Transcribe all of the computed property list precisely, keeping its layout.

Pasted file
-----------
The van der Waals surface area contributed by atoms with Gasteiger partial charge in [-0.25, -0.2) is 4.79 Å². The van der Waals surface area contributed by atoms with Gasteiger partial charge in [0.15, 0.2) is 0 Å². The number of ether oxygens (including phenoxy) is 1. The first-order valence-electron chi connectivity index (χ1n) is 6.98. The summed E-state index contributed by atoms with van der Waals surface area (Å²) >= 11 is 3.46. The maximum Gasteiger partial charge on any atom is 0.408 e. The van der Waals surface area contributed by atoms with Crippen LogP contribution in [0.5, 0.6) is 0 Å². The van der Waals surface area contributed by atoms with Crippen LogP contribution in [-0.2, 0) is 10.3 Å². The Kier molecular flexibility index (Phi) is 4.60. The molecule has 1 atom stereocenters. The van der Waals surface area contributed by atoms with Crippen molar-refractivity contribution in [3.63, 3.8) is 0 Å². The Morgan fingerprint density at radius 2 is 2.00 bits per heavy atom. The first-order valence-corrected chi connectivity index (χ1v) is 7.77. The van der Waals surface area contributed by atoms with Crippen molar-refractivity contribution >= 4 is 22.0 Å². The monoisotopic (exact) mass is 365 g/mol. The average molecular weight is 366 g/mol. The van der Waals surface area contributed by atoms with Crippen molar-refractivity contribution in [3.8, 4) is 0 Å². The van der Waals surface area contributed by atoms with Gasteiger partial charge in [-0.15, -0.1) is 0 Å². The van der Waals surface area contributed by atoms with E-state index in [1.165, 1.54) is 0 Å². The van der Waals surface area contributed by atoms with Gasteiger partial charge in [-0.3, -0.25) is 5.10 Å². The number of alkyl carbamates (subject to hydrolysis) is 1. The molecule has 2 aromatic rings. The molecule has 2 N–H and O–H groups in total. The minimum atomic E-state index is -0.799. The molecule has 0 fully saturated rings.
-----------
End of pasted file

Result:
The van der Waals surface area contributed by atoms with Gasteiger partial charge in [-0.25, -0.2) is 4.79 Å². The van der Waals surface area contributed by atoms with Gasteiger partial charge in [0.15, 0.2) is 0 Å². The number of ether oxygens (including phenoxy) is 1. The first-order valence-electron chi connectivity index (χ1n) is 6.98. The summed E-state index contributed by atoms with van der Waals surface area (Å²) >= 11 is 3.46. The maximum Gasteiger partial charge on any atom is 0.408 e. The van der Waals surface area contributed by atoms with Crippen LogP contribution in [0.5, 0.6) is 0 Å². The van der Waals surface area contributed by atoms with Crippen LogP contribution in [-0.2, 0) is 10.3 Å². The Kier molecular flexibility index (Phi) is 4.60. The molecule has 1 atom stereocenters. The van der Waals surface area contributed by atoms with Crippen molar-refractivity contribution in [3.63, 3.8) is 0 Å². The Morgan fingerprint density at radius 2 is 2.00 bits per heavy atom. The first-order valence-corrected chi connectivity index (χ1v) is 7.77. The van der Waals surface area contributed by atoms with Crippen molar-refractivity contribution >= 4 is 22.0 Å². The monoisotopic (exact) mass is 365 g/mol. The average molecular weight is 366 g/mol. The van der Waals surface area contributed by atoms with Crippen molar-refractivity contribution in [3.8, 4) is 0 Å². The van der Waals surface area contributed by atoms with Gasteiger partial charge in [-0.15, -0.1) is 0 Å². The van der Waals surface area contributed by atoms with E-state index in [1.165, 1.54) is 0 Å². The van der Waals surface area contributed by atoms with Gasteiger partial charge in [-0.3, -0.25) is 5.10 Å². The number of alkyl carbamates (subject to hydrolysis) is 1. The molecule has 2 aromatic rings. The molecule has 2 N–H and O–H groups in total. The minimum atomic E-state index is -0.799. The molecule has 0 fully saturated rings.